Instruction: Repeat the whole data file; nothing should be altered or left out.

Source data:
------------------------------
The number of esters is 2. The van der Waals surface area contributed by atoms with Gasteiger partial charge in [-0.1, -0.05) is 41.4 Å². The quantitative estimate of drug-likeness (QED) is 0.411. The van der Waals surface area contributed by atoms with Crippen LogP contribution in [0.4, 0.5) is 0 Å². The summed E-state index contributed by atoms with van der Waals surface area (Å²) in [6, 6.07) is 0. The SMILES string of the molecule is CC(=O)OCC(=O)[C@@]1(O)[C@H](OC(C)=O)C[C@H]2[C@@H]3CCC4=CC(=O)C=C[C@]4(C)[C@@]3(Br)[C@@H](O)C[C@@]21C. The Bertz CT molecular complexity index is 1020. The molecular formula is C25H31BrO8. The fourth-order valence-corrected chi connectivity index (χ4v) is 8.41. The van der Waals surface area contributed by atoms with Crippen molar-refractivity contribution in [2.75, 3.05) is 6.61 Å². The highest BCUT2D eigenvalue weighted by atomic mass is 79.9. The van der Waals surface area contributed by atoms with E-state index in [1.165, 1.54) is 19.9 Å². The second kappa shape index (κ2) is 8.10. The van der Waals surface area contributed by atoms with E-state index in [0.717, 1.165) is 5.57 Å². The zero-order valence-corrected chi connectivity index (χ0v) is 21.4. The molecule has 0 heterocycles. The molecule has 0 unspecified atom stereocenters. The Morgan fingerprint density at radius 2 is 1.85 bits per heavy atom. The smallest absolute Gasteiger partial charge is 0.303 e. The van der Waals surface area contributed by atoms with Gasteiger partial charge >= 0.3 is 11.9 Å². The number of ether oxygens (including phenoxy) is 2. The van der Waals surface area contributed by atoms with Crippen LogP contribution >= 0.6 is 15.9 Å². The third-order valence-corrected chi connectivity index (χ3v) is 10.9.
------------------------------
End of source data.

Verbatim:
The number of esters is 2. The van der Waals surface area contributed by atoms with Gasteiger partial charge in [-0.1, -0.05) is 41.4 Å². The quantitative estimate of drug-likeness (QED) is 0.411. The van der Waals surface area contributed by atoms with Crippen LogP contribution in [0.4, 0.5) is 0 Å². The summed E-state index contributed by atoms with van der Waals surface area (Å²) in [6, 6.07) is 0. The SMILES string of the molecule is CC(=O)OCC(=O)[C@@]1(O)[C@H](OC(C)=O)C[C@H]2[C@@H]3CCC4=CC(=O)C=C[C@]4(C)[C@@]3(Br)[C@@H](O)C[C@@]21C. The Bertz CT molecular complexity index is 1020. The molecular formula is C25H31BrO8. The fourth-order valence-corrected chi connectivity index (χ4v) is 8.41. The van der Waals surface area contributed by atoms with Crippen molar-refractivity contribution in [2.75, 3.05) is 6.61 Å². The highest BCUT2D eigenvalue weighted by atomic mass is 79.9. The van der Waals surface area contributed by atoms with E-state index in [1.165, 1.54) is 19.9 Å². The second kappa shape index (κ2) is 8.10. The van der Waals surface area contributed by atoms with E-state index in [0.717, 1.165) is 5.57 Å². The zero-order valence-corrected chi connectivity index (χ0v) is 21.4. The molecule has 0 heterocycles. The molecule has 0 unspecified atom stereocenters. The Morgan fingerprint density at radius 2 is 1.85 bits per heavy atom. The smallest absolute Gasteiger partial charge is 0.303 e. The van der Waals surface area contributed by atoms with Gasteiger partial charge >= 0.3 is 11.9 Å². The number of ether oxygens (including phenoxy) is 2. The van der Waals surface area contributed by atoms with Crippen LogP contribution >= 0.6 is 15.9 Å². The third-order valence-corrected chi connectivity index (χ3v) is 10.9.